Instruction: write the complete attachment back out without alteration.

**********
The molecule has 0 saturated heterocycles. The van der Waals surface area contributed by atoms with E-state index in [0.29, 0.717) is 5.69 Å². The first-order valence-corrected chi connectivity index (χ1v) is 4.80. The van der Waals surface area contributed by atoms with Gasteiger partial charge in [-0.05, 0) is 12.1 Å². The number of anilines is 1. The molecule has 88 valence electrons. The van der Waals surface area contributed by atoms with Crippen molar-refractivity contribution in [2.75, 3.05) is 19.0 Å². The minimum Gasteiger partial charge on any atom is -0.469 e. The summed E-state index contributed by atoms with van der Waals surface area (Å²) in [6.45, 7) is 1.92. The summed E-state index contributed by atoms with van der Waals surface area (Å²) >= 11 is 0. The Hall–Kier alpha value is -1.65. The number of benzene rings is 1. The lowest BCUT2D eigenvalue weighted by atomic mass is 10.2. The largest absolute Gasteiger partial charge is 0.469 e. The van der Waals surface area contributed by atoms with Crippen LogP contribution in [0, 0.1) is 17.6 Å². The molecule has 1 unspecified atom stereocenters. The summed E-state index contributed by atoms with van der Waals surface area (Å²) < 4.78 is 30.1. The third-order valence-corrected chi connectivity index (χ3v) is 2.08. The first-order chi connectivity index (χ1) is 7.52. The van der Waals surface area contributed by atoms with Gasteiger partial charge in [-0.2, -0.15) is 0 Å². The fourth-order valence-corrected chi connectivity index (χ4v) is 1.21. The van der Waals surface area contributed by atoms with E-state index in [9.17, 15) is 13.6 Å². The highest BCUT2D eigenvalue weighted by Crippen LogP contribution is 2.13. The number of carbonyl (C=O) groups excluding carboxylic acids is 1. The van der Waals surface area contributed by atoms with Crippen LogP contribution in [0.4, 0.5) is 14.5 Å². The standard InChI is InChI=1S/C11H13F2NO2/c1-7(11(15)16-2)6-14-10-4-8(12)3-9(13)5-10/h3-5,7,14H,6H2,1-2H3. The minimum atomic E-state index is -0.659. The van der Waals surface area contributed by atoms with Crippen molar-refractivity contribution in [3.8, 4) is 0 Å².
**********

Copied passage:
The molecule has 0 saturated heterocycles. The van der Waals surface area contributed by atoms with E-state index in [0.29, 0.717) is 5.69 Å². The first-order valence-corrected chi connectivity index (χ1v) is 4.80. The van der Waals surface area contributed by atoms with Gasteiger partial charge in [-0.05, 0) is 12.1 Å². The number of anilines is 1. The molecule has 88 valence electrons. The van der Waals surface area contributed by atoms with Crippen molar-refractivity contribution in [2.75, 3.05) is 19.0 Å². The minimum Gasteiger partial charge on any atom is -0.469 e. The summed E-state index contributed by atoms with van der Waals surface area (Å²) in [6.45, 7) is 1.92. The summed E-state index contributed by atoms with van der Waals surface area (Å²) >= 11 is 0. The Hall–Kier alpha value is -1.65. The number of benzene rings is 1. The lowest BCUT2D eigenvalue weighted by atomic mass is 10.2. The largest absolute Gasteiger partial charge is 0.469 e. The van der Waals surface area contributed by atoms with Crippen LogP contribution in [0, 0.1) is 17.6 Å². The molecule has 1 unspecified atom stereocenters. The summed E-state index contributed by atoms with van der Waals surface area (Å²) < 4.78 is 30.1. The third-order valence-corrected chi connectivity index (χ3v) is 2.08. The first-order chi connectivity index (χ1) is 7.52. The van der Waals surface area contributed by atoms with Gasteiger partial charge in [-0.2, -0.15) is 0 Å². The fourth-order valence-corrected chi connectivity index (χ4v) is 1.21. The van der Waals surface area contributed by atoms with E-state index in [9.17, 15) is 13.6 Å². The highest BCUT2D eigenvalue weighted by Crippen LogP contribution is 2.13. The number of carbonyl (C=O) groups excluding carboxylic acids is 1. The van der Waals surface area contributed by atoms with Crippen LogP contribution in [0.4, 0.5) is 14.5 Å². The standard InChI is InChI=1S/C11H13F2NO2/c1-7(11(15)16-2)6-14-10-4-8(12)3-9(13)5-10/h3-5,7,14H,6H2,1-2H3. The minimum atomic E-state index is -0.659. The van der Waals surface area contributed by atoms with Crippen molar-refractivity contribution in [3.8, 4) is 0 Å².